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New crime of 'fertility fraud' proposed in Indiana

3 December 2018
Appeared in BioNews 978

A proposed bill in Indiana would make it a crime for a doctor to use his own sperm during fertility treatment without the patient's consent. 

The proposal comes after the discovery that Dr Donald Cline, a fertility doctor from Indianapolis, used his own sperm to inseminate numerous patients in the 1970s and 1980s (see BioNews 931). Dr Cline's actions are not considered a crime under current Indiana law, and affected families have called for change. 

Professor Jody Lyneé Madeira, co-director of the Centre for Law, Society and Culture at Indiana University, said that Dr Cline's conduct 'represents the gravest of conflicts of interest into the physician-patient relationship'.

Jacoba Ballard is one of the children conceived using Dr Cline's sperm, and the initial investigation was triggered after she took a home DNA test in 2015. She told the Washington Post: 'My mother was violated. He took advantage of her in one of the most vulnerable moments of her life.' 

In 2017, Dr Cline was charged with obstruction of justice because he had misled investigators by denying that he had used his own sperm to inseminate his patients. The charge against him related to his deception of investigators only, and not to the deception of his patients. He received a one-year suspended sentence, a fine for US$500 and revocation of his medical licence.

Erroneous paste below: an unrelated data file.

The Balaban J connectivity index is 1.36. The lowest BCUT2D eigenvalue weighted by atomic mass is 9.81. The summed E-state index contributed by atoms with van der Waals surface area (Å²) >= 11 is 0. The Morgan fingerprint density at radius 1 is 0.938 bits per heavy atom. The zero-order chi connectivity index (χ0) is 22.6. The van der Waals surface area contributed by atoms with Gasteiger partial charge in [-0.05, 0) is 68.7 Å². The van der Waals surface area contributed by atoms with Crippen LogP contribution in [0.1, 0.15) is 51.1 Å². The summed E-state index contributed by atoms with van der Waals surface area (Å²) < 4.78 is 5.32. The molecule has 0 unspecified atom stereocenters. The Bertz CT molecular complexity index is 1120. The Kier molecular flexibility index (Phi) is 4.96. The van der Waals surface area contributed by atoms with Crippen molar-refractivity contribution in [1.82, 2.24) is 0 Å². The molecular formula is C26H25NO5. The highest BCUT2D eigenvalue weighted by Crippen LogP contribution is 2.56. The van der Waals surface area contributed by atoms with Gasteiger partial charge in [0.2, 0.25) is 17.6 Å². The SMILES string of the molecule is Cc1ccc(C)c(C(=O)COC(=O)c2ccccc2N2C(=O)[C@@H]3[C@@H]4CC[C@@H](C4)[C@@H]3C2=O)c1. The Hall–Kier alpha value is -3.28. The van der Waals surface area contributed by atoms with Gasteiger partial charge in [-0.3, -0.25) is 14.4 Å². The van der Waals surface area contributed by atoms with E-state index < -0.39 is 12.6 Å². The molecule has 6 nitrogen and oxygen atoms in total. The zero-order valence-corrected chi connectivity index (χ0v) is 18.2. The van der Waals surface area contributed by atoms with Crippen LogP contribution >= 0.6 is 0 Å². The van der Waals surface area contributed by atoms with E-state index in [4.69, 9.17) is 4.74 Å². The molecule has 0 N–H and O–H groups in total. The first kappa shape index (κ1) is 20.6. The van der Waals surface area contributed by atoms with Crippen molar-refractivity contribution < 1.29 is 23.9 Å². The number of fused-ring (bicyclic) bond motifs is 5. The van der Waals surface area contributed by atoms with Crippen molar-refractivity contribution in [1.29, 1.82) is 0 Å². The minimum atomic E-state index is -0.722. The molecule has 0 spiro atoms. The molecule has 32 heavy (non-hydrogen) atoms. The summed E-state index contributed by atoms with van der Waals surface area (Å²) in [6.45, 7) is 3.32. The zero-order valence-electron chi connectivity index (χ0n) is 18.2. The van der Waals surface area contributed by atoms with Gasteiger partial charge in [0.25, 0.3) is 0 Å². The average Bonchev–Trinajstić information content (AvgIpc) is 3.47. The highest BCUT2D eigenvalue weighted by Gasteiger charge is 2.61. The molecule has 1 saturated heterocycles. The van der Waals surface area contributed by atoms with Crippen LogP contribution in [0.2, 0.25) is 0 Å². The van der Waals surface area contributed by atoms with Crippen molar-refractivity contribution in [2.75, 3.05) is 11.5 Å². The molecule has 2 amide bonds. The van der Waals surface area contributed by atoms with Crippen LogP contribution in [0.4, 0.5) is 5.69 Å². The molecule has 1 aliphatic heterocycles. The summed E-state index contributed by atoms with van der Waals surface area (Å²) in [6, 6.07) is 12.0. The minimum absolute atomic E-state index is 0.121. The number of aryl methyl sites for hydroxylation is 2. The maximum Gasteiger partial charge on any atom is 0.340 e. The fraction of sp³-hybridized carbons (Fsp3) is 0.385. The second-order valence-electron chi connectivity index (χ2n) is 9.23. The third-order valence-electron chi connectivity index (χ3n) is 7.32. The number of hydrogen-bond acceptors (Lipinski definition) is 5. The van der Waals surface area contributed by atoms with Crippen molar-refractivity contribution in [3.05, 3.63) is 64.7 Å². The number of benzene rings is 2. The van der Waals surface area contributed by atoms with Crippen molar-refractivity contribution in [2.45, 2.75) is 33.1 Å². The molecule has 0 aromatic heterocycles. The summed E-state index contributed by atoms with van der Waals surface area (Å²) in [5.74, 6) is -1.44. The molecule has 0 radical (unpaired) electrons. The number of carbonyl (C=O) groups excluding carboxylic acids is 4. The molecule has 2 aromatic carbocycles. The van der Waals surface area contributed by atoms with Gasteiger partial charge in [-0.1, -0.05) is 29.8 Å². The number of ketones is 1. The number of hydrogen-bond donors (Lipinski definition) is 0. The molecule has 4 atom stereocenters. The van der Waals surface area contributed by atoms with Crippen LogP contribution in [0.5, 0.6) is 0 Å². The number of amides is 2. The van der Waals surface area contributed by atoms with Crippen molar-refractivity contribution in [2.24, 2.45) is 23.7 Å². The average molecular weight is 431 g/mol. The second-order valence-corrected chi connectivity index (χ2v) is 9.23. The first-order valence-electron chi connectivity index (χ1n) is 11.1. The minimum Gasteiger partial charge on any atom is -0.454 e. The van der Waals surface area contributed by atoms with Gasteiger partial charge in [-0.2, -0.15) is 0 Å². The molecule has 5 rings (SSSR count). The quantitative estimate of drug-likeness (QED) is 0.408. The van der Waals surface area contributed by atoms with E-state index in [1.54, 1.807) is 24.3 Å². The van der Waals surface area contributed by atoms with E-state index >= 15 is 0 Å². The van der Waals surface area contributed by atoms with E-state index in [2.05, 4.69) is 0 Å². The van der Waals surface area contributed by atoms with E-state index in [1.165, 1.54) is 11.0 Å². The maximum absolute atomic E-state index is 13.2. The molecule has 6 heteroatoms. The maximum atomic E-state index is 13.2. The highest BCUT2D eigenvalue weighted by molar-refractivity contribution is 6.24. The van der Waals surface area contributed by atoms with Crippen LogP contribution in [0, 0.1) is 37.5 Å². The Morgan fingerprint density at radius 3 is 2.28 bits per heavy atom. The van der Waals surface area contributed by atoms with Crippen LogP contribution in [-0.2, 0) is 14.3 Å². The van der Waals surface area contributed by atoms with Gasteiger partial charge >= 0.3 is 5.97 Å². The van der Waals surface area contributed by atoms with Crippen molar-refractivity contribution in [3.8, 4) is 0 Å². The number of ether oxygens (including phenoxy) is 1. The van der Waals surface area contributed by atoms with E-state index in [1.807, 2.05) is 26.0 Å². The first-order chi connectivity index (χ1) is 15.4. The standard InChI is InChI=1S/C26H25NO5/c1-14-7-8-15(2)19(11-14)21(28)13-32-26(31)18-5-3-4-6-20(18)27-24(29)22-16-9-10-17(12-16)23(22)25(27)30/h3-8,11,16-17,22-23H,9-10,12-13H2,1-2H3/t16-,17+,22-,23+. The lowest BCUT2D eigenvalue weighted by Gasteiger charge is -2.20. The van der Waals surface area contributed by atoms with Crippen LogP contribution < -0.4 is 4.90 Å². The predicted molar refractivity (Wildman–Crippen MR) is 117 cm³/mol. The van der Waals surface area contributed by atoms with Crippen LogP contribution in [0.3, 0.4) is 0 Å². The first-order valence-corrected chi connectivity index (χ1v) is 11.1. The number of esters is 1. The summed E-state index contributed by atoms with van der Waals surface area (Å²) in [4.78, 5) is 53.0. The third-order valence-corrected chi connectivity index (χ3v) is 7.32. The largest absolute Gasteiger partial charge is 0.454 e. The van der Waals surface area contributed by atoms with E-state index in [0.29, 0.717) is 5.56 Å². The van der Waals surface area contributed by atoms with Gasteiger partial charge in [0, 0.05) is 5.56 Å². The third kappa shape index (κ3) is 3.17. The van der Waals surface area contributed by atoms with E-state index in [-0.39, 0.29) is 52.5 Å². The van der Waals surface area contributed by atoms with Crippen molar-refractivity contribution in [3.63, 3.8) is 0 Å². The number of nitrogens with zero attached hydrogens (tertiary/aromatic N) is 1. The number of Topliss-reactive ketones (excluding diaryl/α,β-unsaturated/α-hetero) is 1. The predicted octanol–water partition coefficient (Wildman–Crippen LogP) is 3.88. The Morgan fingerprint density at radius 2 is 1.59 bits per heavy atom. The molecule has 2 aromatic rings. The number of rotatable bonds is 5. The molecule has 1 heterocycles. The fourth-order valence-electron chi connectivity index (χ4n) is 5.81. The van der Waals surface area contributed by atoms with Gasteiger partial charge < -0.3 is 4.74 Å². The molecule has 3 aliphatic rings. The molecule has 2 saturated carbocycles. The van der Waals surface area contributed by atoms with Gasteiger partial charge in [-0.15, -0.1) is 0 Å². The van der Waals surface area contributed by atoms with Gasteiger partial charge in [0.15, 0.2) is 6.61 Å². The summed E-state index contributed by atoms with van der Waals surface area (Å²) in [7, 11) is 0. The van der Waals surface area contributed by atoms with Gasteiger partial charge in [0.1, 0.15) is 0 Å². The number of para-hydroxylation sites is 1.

Ballard feels that these sanctions were 'not enough to send a message'. She is one of around 50 people who believe that Dr Cline is their biological father and is now campaigning with a group of her half-siblings for new legislation to criminalise Dr Cline's actions. 

Senate Bill 239 would make it illegal for a doctor to use either his own sperm during fertility treatment without his patient's consent, or the 'reproductive material' of others without the donor's consent. 

Not everyone agrees that new legislation is required. Sean Tipton, chief policy officer for the American Society for Reproductive Medicine told the Washington Post: 'It's terribly obvious that for a physician to substitute his own sperm for donor sperm is an awful thing but it seems to be that there are existing legal remedies.' 

Dr Cline's case is far from unique, both in the USA and internationally. 

In Ottowa, Canada, there is a lobby for a ban on the sale of anonymous sperm and eggs after it was found that fertility doctor Dr Norman Barwin had used his own sperm in the treatment of 11 women (see BioNews 945). 

Last year, 12 donor-conceived people in The Netherlands claimed that they had been conceived with sperm from the fertility clinic's director, Dr Jan Karbaat, who ran the Medisch Centrum Bijdorp fertility clinic in Rotterdam (see BioNews 903).

Ballard and her group are hoping that the bill will be brought before the Indiana General Assembly again in January 2019. 

SOURCES & REFERENCES
Fertility fraud: People conceived through errors, misdeeds in the industry are pressing for justice
The Washington Post |  22 November 2018
Praise For A Fertility Fraud Bill: Because Sperm-Switching Is Arguably Legal Right Now
Above The Law |  28 November 2018
Senate Bill 239
Indiana General Assembly |  22 April 2019
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